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Q. Did you have any discussion with her concerning sending the telegram to the committee?
A. No; I didn't. I don't think I discussed that with her.
I think I mentioned something—I asked her was she going to come. She said, “Yes; I'm going to come.” She couldn't come then, she said, because of the arrangements, but she indicated she would come eventually.
Q. Let us devote our attention to the call on December 21. Did you call her or did she call you?
A. She called me.
Q. Will you tell the committee what she said and what you said to her in that conversation?
A. Well, again she said she wanted to talk to Mr. Powell, again about some personal matters. She was at her lawyer's office at the time she called. Her lawyer's name was Renaldo Panaigua. It seemed to be more important to her in the conversation that she get in touch with Mr. Powell. Again I asked what is it about—the hearing?
She said “No," this is about the household and some personal money problems she was having
I said all I can do—"Well, I wrote to him after the first call for him to get in touch with you. I will do my best to get in touch with him."
She said, "I'm having a hard time getting phone calls."
She said, “Call me back at this number," which was the lawyer's number, and she gave me a number in San Juan. She apparently doesn't live in San Juan. I took the number, and I forwarded the number in the message to Mr. Powell in the mail.
Q. Did she indicate to you whether Mr. Powell had called her after she talked to you on the 19th?
A. She had not talked to him. She told me then she was coming up. I told her I felt she should come. I said, “If you don't come you will be in contempt of Congress.”
Then she said about the baby and so forth.
I said, “I will tell you what I will do. I will meet you at the plane with heavy clothing for you and the child. You can stay at my place and my wife will take care of them. If you wish you can stay at my place, also. Whatever arrangements you want me to make I will be happy to help you in any way.” Mr. DEVINE. This was on the 21st? The WITNESS. Yes, sir.
By Mr. O'CONNOR:
A. She said she would let me know. She said, "I will talk to you later on.”
I said, “Fine, call me any time. I will be glad to talk to you. Let me know when you are coming.”
Q. Have you heard from her since?
A. No. I called the day before yesterday, I think it was. I called her at the lawyer's office and left word that I had called. I called about 11 in the morning sometime and left word.
Q. Day before yesterday, December 28? Is that right?
Q. And you have not had a response to that message you left for her to call you?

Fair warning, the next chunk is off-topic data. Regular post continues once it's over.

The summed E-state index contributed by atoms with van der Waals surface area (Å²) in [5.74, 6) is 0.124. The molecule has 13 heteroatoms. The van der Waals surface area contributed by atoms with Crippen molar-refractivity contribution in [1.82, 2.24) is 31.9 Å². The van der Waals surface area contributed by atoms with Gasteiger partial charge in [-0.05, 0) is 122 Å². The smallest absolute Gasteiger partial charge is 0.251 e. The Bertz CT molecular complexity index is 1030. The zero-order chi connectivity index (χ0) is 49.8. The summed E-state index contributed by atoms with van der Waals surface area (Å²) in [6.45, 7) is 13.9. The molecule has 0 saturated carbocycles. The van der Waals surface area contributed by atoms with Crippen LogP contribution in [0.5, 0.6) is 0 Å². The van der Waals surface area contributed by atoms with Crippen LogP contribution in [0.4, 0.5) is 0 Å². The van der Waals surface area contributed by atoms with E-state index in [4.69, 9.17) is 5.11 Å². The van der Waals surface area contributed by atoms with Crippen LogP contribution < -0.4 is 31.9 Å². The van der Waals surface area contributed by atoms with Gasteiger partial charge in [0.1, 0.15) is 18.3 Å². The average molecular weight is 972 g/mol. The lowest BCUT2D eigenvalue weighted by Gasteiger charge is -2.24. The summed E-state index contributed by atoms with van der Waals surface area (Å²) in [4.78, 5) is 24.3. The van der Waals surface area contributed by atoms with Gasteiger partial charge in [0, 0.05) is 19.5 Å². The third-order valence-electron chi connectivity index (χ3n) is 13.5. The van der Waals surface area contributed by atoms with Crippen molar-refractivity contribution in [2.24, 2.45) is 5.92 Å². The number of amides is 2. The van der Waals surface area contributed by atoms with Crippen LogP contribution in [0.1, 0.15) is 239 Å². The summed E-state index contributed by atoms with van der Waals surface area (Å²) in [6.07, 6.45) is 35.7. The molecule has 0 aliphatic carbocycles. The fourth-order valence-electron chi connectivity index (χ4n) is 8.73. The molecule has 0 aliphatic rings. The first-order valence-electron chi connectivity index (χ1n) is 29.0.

A. That is right.
The WITNESS. Yes. I said "I think you ought to come up."
The WITNESS. She said she was coming. She wasn't vague. She said she would be here. Mr. Hays. She said she was coming but didn't say when? The WITNESS. That is right. Mr. Hays. Did you at any time tell her you thought it was important for her to come when the committee set a date for her?
The WITNESS. No. I said, "I think you ought to come up here. Anything I can do for you in terms of your trip, all right.”
She was joking about the cold weather. I said, "I will meet you at the plane, get on the plane with heavy clothing for you and the child so when you get off the plane you will have heavy clothing. You can stay at the house. So far as any physical problem is concerned that is no problem.” She indicated on the phone she would be here.
By Mr. O'CONNOR:
A. I don't know, sir. I have stayed clear of that relationship with Mrs. Powell.
Q. Have you heard from Mr. Powell since you testified on the 19th? A. He called me 2 days ago; yes.
Q. Did you have a discussion with him relative to his appearance before the committee?
A. No, sir. He called me—he wanted to see a chest specialist. He had a very bad cold. Contact a friend of his in Miami for some groceries, and that was all. Didn't discuss the committee or anything like that.
Q. Did you advise him a subpena was out for Miss Huff?
Did you talk with Cleomine Lewis recently?
A. No, sir. I had a message on my desk, I am not sure whether it was a telephone call or telegram, about 2 or 3 days ago that she was taking treatments somewhere. She has had a stroke and a twitch in her face. She was taking some new kind of—she went to a specialist and asked for a specialist. She said, “I assume this is all right and I will see you the first of the year.”
Q. Extension of the vacation? . :?
Mr. O'CONNOR. I have no further questions.
Mr. DICKINSON. We have run into some perplexing things, I think, during the course of this investigation. One of these has to do with vacation trips furnished by the committee for various members of the staff. They just don't make sense. Since you testified you went on a vacation trip at the invitation of the chairman, Mr. Powell,
The WITNESS. That is right. Mr. DICKINSON. You and your wife, "Let's go to Bimini and go on vacation,” and Mr. Powell picked up the tab?
The WITNESS. Yes. Mr. DICKINSON. Others on the committee said Mr. Powell walks up to them and gives them a ticket with no conversation and says, "Take a vacation. Go to Miami.” Is this a common practice? Is this usual on a committee? Do you know anything about this?
The WITNESs. No; I don't know about that. You say give the ticket like that?
Mr. DICKINSON. Yes, with no conversation as far as we can ascertain. She understood it would be for a vacation and she took a vacation with the ticket. It looks like we are getting into the vacationland business here, Miami and free tickets from the committee. I wondered whether you could shed light on this...